I didn't always know I was a plant person. Some people are particularly captivated by stones, some feel a kinship to animals and others are particularly great with kids. My thing is that I've always had friendships with plants. I'm enchanted by them, I love them, I say hi to them and when I get the chance, I'll sit down and listen to them. They comfort me, they share their wisdom, they heal. They awe me with their generosity, beauty and willingness to help people. It's not something I've talked about much or even had words for because the culture I grew up in doesn't really define or encourage relationships with what we consider "inanimate." So it's a part of me that remained dormant for a long time.
Ever since I was little, I've been mesmerized by flowers and trees. I didn't grow up in a gardening family so I mainly interacted with nature in the parks and yards of my suburban neighborhood or on long walks my family took along the shores of Lake Michigan. The first time I really identified myself as a plant person was when I started a year-long herbal medicine course in my late twenties and realized that I had found my people! There, I not only found others who cherish plants the way I do, but I found my innate connection to the plants themselves. Now, when I look back on key moments in my life, I realize that in each phase, I've been accompanied by a dear plant ally.
So, here is my life (so far) in flowers. I hope that in sharing, you will also feel their beauty medicine and begin to notice the natural elements that are nourishing your own life!
My mother tells me that the first object I focused on as a newborn was a pink rose gifted by a family friend. Since then, I often stop dead in my tracks to smell a rose or take a photo of one that is demanding to be properly appreciated (you can see my obsession on my personal Instagram as well as the numerous flower mandalas on MoonTentCo's Instagram).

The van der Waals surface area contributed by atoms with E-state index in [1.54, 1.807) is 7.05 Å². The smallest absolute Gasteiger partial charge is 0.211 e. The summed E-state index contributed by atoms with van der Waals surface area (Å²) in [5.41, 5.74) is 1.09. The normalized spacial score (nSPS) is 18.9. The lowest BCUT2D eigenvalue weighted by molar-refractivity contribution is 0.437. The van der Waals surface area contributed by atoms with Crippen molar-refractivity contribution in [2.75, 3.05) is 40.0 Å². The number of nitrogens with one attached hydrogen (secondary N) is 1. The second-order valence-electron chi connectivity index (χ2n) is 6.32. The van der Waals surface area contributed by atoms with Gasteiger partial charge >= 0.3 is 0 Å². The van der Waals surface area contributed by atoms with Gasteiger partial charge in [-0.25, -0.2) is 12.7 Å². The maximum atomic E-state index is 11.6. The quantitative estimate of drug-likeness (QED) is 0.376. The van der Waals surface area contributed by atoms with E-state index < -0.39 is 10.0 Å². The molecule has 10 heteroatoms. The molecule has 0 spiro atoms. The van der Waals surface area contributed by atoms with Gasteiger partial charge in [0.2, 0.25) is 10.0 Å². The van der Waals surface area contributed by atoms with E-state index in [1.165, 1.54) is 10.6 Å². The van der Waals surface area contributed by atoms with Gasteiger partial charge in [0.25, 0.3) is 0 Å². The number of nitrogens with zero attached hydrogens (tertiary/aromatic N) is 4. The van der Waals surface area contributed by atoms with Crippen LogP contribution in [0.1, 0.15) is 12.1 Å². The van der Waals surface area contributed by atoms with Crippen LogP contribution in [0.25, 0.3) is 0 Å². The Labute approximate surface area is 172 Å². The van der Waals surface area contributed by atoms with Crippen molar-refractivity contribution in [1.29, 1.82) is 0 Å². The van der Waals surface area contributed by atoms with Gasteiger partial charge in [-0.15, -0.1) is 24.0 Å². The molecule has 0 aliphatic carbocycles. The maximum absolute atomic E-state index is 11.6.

Roses often represent love, affection, compassion, purity, innocence and passion. They're been used for centuries as medicinal tonics and for beauty. They are presented to honor transitional life-events and rites of passage such as birth, menarche, illness, romance, marriage, anniversaries and death. The antioxidants Vitamin C and Lycopene are both found in roses. They are know to combat stress, nervousness, heart disease and cancer (via Flower Essence Magazine).
At the age of five, I remember that my first conscious flower fascination was the bluebell. They grew in the garden behind my house in Evanston, Illinois and I just new they had to be connected to fairies. I loved bluebells so much that I did a report about their anatomy for my science class. I never did hear a bluebell ring and its lucky I didn't, as I only learned later about their significance in British folklore as a symbol of death.
Bluebells are symbolic of humility and are associated with constancy and gratitude. Bluebells are also closely linked to the realm of fairies and are sometimes referred to as "fairy thimbles." Bluebells are also called harebells in Scotland because it is believed that witches turned into hares and hid among the flowers. In North America, mountain bluebells were used medicinally by the Cheyenne Indians. An infusion of the whole plant was taken by women after childbirth to increase milk flow (via AuntyFlo).